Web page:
This little boy has just touched down in the Netherlands, his new home. It’s worlds apart from the wreckage he has left behind – Haiti.
It’s a common story right now. The US, France and Canada have already sped up their adoption processes but people are divided.
Here’s a round up of the rights and wrongs of adopting during a disaster.
Yesterday Clamdip on our blog posted:
Rather than ripping children away from their homeland, culture and language couldn’t wealthier nations adopt 15,000 children apiece and build structurally sound schools and communities to house ,clothe and feed them in Haiti? ….If the adopting nation tracks the children’s education and well being for the next 20 years or so, these children will become the next crop of doctors, lawyers, police and teachers. And God knows Haiti will need these children’s skills in the future.
Do you agree that Haiti needs its children to rebuild the nation?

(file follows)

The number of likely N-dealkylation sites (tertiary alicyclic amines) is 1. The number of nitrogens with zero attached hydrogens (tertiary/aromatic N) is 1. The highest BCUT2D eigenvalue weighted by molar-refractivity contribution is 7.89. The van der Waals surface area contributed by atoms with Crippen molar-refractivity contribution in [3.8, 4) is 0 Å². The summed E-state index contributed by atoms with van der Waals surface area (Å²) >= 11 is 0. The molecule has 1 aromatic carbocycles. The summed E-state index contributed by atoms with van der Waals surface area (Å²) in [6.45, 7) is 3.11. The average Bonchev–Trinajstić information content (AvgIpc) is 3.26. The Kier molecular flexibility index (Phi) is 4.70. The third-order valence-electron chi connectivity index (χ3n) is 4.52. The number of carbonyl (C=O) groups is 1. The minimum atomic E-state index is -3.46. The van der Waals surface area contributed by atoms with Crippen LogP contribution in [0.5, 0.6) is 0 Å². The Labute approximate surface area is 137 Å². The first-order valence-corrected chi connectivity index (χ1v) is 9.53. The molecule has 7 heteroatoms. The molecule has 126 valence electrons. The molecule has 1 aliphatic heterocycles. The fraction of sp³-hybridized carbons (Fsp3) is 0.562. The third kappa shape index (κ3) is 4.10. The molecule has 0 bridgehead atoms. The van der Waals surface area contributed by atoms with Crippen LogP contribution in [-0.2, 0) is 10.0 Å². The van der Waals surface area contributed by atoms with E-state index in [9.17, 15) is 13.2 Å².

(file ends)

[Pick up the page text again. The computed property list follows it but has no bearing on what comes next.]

Jasmine Whitbread, Save the Children’s Chief Executive shares her concerns
” Taking children out of the country would permanently separate thousands of children from their families – a separation that would compound the acute trauma they are already suffering and inflict long-term damage on their chances of recovery.”
But Dixie Bickel, who we’ve been speaking to during the crisis hopes that adoptions can ease the pressure on orphanages like hers.
“There are millions of orphans in the world and we can’t look after all of them. So I cannot possibly condemn the opportunity for some of these to go to a loving home.”
Mirah Riben believes a tragedy is being exploited – something she’s seen before.
What was already a shocking situation for Haiti’s children, is now a lot worse. So does disaster justify fastracking the adoption process? Or should fears of slips ups make the process even more vigorous?
Have a read of Melanie Reid who’s all in favour of Haiti’s orphans being adopted.
‘This is not the time to allow instinct to be bureaucratised, nor suspicion to temper good intentions, nor childless couples to be treated as quasi-child abusers. It’s time, instead, to be as heroic as the orphans themselves.’
Should we encourage more people to adopt children from Haiti at this time of crisis?